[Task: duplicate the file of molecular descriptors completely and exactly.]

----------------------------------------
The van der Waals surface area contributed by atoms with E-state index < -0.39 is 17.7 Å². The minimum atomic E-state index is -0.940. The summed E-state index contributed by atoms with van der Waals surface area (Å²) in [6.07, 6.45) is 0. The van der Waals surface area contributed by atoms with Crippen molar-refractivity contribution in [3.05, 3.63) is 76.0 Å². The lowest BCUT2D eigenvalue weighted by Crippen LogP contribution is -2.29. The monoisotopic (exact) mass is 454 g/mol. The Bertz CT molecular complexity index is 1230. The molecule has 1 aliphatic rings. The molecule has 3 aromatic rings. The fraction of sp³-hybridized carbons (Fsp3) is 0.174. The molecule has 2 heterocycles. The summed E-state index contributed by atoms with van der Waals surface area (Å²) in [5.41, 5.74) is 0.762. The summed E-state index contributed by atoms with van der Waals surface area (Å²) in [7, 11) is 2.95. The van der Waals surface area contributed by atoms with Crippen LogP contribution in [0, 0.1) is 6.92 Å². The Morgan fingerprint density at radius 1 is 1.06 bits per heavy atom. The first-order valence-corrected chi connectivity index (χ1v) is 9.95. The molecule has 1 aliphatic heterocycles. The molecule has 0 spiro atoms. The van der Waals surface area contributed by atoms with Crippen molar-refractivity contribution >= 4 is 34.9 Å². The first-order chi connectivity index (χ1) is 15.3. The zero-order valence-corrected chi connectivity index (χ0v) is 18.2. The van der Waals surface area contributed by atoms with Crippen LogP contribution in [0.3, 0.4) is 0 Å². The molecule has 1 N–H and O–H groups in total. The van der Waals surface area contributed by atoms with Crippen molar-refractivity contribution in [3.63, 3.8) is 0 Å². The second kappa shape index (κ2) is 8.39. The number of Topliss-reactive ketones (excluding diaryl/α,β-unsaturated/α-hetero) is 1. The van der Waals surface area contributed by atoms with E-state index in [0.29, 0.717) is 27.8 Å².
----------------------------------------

The van der Waals surface area contributed by atoms with E-state index < -0.39 is 17.7 Å². The minimum atomic E-state index is -0.940. The summed E-state index contributed by atoms with van der Waals surface area (Å²) in [6.07, 6.45) is 0. The van der Waals surface area contributed by atoms with Crippen molar-refractivity contribution in [3.05, 3.63) is 76.0 Å². The lowest BCUT2D eigenvalue weighted by Crippen LogP contribution is -2.29. The monoisotopic (exact) mass is 454 g/mol. The Bertz CT molecular complexity index is 1230. The molecule has 1 aliphatic rings. The molecule has 3 aromatic rings. The fraction of sp³-hybridized carbons (Fsp3) is 0.174. The molecule has 2 heterocycles. The summed E-state index contributed by atoms with van der Waals surface area (Å²) in [5.41, 5.74) is 0.762. The summed E-state index contributed by atoms with van der Waals surface area (Å²) in [7, 11) is 2.95. The van der Waals surface area contributed by atoms with Crippen LogP contribution in [0, 0.1) is 6.92 Å². The Morgan fingerprint density at radius 1 is 1.06 bits per heavy atom. The first-order valence-corrected chi connectivity index (χ1v) is 9.95. The molecule has 1 aliphatic heterocycles. The molecule has 0 spiro atoms. The van der Waals surface area contributed by atoms with Crippen molar-refractivity contribution >= 4 is 34.9 Å². The first-order chi connectivity index (χ1) is 15.3. The zero-order valence-corrected chi connectivity index (χ0v) is 18.2. The van der Waals surface area contributed by atoms with Crippen LogP contribution in [0.3, 0.4) is 0 Å². The molecule has 1 N–H and O–H groups in total. The van der Waals surface area contributed by atoms with Crippen molar-refractivity contribution in [3.63, 3.8) is 0 Å². The second kappa shape index (κ2) is 8.39. The number of Topliss-reactive ketones (excluding diaryl/α,β-unsaturated/α-hetero) is 1. The van der Waals surface area contributed by atoms with E-state index in [0.29, 0.717) is 27.8 Å².